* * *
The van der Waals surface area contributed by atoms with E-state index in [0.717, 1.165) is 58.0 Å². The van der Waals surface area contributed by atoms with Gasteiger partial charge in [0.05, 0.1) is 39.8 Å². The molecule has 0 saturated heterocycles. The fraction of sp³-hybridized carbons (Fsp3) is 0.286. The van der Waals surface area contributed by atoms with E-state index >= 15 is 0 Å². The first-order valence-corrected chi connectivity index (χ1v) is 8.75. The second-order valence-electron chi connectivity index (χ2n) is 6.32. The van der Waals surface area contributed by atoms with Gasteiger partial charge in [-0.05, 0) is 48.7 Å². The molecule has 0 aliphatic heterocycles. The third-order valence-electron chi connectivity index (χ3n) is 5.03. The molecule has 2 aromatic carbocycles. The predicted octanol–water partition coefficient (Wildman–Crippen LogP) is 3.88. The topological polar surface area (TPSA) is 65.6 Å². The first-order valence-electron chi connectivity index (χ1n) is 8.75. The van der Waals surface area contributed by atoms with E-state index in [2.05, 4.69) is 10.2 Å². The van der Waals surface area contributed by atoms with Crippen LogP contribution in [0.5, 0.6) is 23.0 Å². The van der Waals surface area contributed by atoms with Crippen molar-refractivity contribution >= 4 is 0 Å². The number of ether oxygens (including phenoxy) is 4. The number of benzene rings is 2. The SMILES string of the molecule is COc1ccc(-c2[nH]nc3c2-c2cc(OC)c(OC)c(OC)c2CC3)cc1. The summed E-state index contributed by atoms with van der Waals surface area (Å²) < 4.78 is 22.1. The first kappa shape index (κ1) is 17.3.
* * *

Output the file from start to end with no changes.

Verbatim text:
The van der Waals surface area contributed by atoms with E-state index in [0.717, 1.165) is 58.0 Å². The van der Waals surface area contributed by atoms with Gasteiger partial charge in [0.05, 0.1) is 39.8 Å². The molecule has 0 saturated heterocycles. The fraction of sp³-hybridized carbons (Fsp3) is 0.286. The van der Waals surface area contributed by atoms with E-state index >= 15 is 0 Å². The first-order valence-corrected chi connectivity index (χ1v) is 8.75. The second-order valence-electron chi connectivity index (χ2n) is 6.32. The van der Waals surface area contributed by atoms with Gasteiger partial charge in [-0.05, 0) is 48.7 Å². The molecule has 0 aliphatic heterocycles. The third-order valence-electron chi connectivity index (χ3n) is 5.03. The molecule has 2 aromatic carbocycles. The predicted octanol–water partition coefficient (Wildman–Crippen LogP) is 3.88. The topological polar surface area (TPSA) is 65.6 Å². The first-order valence-electron chi connectivity index (χ1n) is 8.75. The van der Waals surface area contributed by atoms with E-state index in [2.05, 4.69) is 10.2 Å². The van der Waals surface area contributed by atoms with Crippen LogP contribution in [0.5, 0.6) is 23.0 Å². The van der Waals surface area contributed by atoms with Crippen molar-refractivity contribution >= 4 is 0 Å². The number of ether oxygens (including phenoxy) is 4. The number of benzene rings is 2. The SMILES string of the molecule is COc1ccc(-c2[nH]nc3c2-c2cc(OC)c(OC)c(OC)c2CC3)cc1. The summed E-state index contributed by atoms with van der Waals surface area (Å²) < 4.78 is 22.1. The first kappa shape index (κ1) is 17.3.